The formidable artist, musician, and composer Fatima Al Qadiri was born in Senegal, raised in Kuwait, and is now based in New York. Her work pivots around the politicized axes of gender, consumerism, military action, and religion.
Al Qadiri is known for a number of different projects, though she first gained a following with her “Muslim Trance Mini-Mix” for DIS magazine in 2010, released under the name Ayshay – a project that re-interprets the sounds of religious Muslim songs. In 2011, Al Qadiri released her debut EP, Genre-Specific Xperience, working around five discursive subgenres of dance music: juke, hip hop, dubstep, electro-tropicalia, and 90s Gregorian trance, and in 2012, Al Qadiri’s Desert Strike EP was released via L.A. label Fade to Mind. Desert Strike was built off of Al Qadiri’s experience of the Iraq-Kuwait War and subsequent Gulf War in the 1980s, as the barrage of aerial bombings and oil fires on her home city kept both her and her sister out of school and inside during this period. At the time, the two were engineering their own attacks on civilian and military targets via the Sega Megadrive Desert Strike video game.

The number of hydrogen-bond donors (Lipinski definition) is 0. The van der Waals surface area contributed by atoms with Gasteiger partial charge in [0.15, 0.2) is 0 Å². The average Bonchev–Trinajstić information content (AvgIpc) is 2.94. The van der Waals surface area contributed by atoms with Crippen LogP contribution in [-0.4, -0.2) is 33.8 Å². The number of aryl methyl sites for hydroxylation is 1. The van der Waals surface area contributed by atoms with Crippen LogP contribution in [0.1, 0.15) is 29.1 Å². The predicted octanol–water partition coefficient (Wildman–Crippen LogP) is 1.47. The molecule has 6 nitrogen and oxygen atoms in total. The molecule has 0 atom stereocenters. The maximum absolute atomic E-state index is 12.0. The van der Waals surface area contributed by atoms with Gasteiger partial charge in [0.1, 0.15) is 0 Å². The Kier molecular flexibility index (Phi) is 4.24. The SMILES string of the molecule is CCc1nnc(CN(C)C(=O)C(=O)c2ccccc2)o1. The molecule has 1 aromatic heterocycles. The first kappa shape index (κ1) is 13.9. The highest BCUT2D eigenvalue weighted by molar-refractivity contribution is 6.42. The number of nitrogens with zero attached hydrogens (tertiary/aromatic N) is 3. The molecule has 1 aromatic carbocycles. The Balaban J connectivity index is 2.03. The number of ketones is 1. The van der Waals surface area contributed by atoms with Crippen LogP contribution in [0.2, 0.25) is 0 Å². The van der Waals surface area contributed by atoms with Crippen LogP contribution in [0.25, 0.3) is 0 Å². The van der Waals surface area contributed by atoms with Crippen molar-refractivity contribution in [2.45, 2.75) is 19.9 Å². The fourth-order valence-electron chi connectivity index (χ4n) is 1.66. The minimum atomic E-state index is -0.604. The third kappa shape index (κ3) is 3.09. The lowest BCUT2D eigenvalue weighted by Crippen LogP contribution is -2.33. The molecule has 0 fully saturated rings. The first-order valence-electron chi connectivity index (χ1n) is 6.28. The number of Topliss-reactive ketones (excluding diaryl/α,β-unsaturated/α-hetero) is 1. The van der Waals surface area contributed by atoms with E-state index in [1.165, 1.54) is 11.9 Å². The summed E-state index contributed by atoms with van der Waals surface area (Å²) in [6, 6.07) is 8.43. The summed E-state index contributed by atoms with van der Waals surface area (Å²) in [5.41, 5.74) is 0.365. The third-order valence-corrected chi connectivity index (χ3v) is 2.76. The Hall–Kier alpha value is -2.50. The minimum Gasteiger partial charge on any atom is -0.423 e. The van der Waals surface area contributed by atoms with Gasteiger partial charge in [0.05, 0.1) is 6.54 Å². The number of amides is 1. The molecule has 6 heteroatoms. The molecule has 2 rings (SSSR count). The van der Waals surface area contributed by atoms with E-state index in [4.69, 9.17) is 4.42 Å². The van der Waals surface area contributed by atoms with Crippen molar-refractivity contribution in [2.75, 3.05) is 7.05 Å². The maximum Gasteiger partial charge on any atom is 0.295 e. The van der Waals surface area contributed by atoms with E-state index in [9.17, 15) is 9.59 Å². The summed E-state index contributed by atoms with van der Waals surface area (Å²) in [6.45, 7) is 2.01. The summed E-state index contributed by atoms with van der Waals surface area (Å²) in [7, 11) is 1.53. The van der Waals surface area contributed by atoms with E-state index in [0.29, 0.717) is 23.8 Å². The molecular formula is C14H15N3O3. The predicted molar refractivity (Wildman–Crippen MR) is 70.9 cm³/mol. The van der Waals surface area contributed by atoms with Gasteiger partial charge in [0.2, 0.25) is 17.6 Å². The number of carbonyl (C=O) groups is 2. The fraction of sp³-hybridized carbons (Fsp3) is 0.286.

In recent years, she has also released Asiatisch, Brute, and Shaneera on influential U.K. label Hyperdub. Always conceptually, socially, and politically engaged, Al Qadiri has made a name for herself as an artist with a keen, discerning eye. Asiatisch is rooted in grime, as imagined through a Western idea of the East, and begins with “Shanzhai” – a nonsensical Mandarin cover of “Nothing Compares 2 U”. Her most recent release, Shaneera, is a faster, more club-oriented release that maintains a sense of fun across her play with gender and queerness in the Arab Gulf. Arabesque melodies swirl around evil, femme vocals in a fun, dancefloor-friendly release that constitutes a “love letter” to queer Arab icons (The Fader). Al Qadiri’s other projects include CHLDRN (with Shayne Oliver), Future Brown (with Nguzunguzu and J-Cush) and the GCC art collective (with other artists from Persian gulf nations).